Someone once asked me, “How do you handle a difficult stakeholder?”. It’s never a pretty situation managing a stakeholder who is obviously opposed to your project for whatever reason. It’s even worse when the stakeholder goes the extra mile to ensure your project doesn’t succeed. Managing stakeholders is no different from managing personal relationships with people. Dayo Awe once drew an analogy between stakeholders and the movie: The good, the bad and the ugly. Stakeholders come with different faces, attitudes and interests. Not managing them effectively can make your job difficult and possibly lead to project failure. This post outlines a number of practices that can help you turn difficult stakeholders around.
1. Be open and honest with your stakeholders – If you want a stakeholder’s commitment and dedication to your project, be willing to offer exactly what you’re asking – honesty and openness. Be open about the objectives of your project and its risks or potential pitfalls. For example, you may be working on a process automation project that could lead to job cuts. Don’t be dishonest with them or try to cover up the truth, no matter how difficult it is to swallow. It may seem like an easy way out to be dishonest but on the long run, you may end up losing the respect you’ve worked so hard to build. A key aspect of being honest is empathy – how would you feel if someone lied to you?
2. Value your stakeholders’ opinions – Have you ever had someone walk up to you and ask for advice? You immediately want to dig into your wealth of knowledge to provide something valuable that the person can take away. Everyone loves being listened to and understood. Be willing to not only ask for your stakeholders' opinions but to also listen and empathise – whether their beliefs agree with yours or not. It can be very humbling being a business analyst. Who doesn’t enjoy being right? Set aside your need to be right in order to remain objective. It always helps, difficult as it sounds, to drop all your assumptions at the door and consider other people’s opinions on important matters.
3. Don’t take things personal – I once worked on a project where the Manager of the unit whose process we were automating could not be bothered to cooperate. He skipped meetings, cancelled UAT sessions and introduced a lot of delays to the project. At a point, I thought he did not want the project to work. Even though his attitude was frustrating, I kept reminding myself that the most important thing was the project. I focused on the project and continued carrying him along until the system was implemented. Luckily, the project was bigger than him and the end users of the system were excited about it. When he saw the usefulness of the system, I knew we’d won him over. My point is, not all stakeholders will make life easy for you but you certainly can choose how to react. Don’t let it affect you – always keep the end goal in mind.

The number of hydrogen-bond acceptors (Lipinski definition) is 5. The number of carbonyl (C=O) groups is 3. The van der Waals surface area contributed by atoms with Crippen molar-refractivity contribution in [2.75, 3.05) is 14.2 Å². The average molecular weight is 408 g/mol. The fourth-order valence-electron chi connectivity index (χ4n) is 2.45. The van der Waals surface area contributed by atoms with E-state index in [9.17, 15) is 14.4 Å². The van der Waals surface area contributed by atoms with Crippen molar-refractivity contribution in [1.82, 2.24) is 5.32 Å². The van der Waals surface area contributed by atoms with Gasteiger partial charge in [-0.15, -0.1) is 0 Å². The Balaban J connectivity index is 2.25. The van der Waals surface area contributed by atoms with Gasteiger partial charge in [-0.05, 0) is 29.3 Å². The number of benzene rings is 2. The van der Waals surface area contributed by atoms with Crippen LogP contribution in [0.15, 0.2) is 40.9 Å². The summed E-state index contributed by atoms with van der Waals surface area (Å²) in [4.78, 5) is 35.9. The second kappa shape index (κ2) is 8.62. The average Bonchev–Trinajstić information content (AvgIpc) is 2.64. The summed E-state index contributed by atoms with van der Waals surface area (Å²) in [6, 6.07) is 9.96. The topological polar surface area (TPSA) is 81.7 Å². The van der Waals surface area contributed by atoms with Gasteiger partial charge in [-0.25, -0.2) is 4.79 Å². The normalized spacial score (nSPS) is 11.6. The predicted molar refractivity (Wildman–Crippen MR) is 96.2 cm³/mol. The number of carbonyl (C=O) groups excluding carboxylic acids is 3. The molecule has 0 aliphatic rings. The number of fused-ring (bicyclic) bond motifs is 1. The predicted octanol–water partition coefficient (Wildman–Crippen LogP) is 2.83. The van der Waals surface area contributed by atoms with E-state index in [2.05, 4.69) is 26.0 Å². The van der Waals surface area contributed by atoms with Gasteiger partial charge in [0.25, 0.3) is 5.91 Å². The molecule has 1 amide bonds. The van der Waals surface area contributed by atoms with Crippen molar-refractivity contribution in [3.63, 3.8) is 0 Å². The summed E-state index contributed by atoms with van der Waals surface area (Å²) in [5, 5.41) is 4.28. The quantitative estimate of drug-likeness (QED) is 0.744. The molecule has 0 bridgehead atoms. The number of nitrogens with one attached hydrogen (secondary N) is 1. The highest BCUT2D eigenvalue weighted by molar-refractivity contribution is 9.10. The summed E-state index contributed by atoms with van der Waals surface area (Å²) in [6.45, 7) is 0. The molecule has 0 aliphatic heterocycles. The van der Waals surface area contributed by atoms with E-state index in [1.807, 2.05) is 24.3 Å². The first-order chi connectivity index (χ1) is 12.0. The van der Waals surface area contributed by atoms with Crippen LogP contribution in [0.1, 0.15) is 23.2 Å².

4. Sell Your Project – Think of your stakeholders as customers. Wouldn’t you want to keep them informed of your project, new developments and the benefits, in the hope that they’ll buy what you’re selling? Be clear about the benefits of your project and always be prepared to sell these benefits to them and ask them how you can be of more help. In return for the information they provide, be ready to listen and to actually solve their problems or at least, arrive at some form of compromise.
5. Surprise them – Yes, surprise them. Give them what they don’t expect. Go beyond the requirements they’ve given you to deliver something beyond their expectations. Think of some “excitement requirements” you can throw in the mix. Apple did it with their innovative approach to consumer demands. For example, don’t introduce inflexible systems that can’t accommodate stakeholders' changing needs – because their needs will change, whether they know it or not. Be ready to anticipate their needs by introducing flexibility into system configurations, where possible.
6. Engage them – Carry them along. Set up chat rooms, forums and discussion threads. Encourage discussions and debates. By keeping them engaged, you can win their cooperation and confidence while gaining valuable insight into thoughts they would ordinarily not expose in formal settings. Categorize them, define their communication needs and develop a plan that addresses these needs.
How do you manage difficult stakeholders? Do share.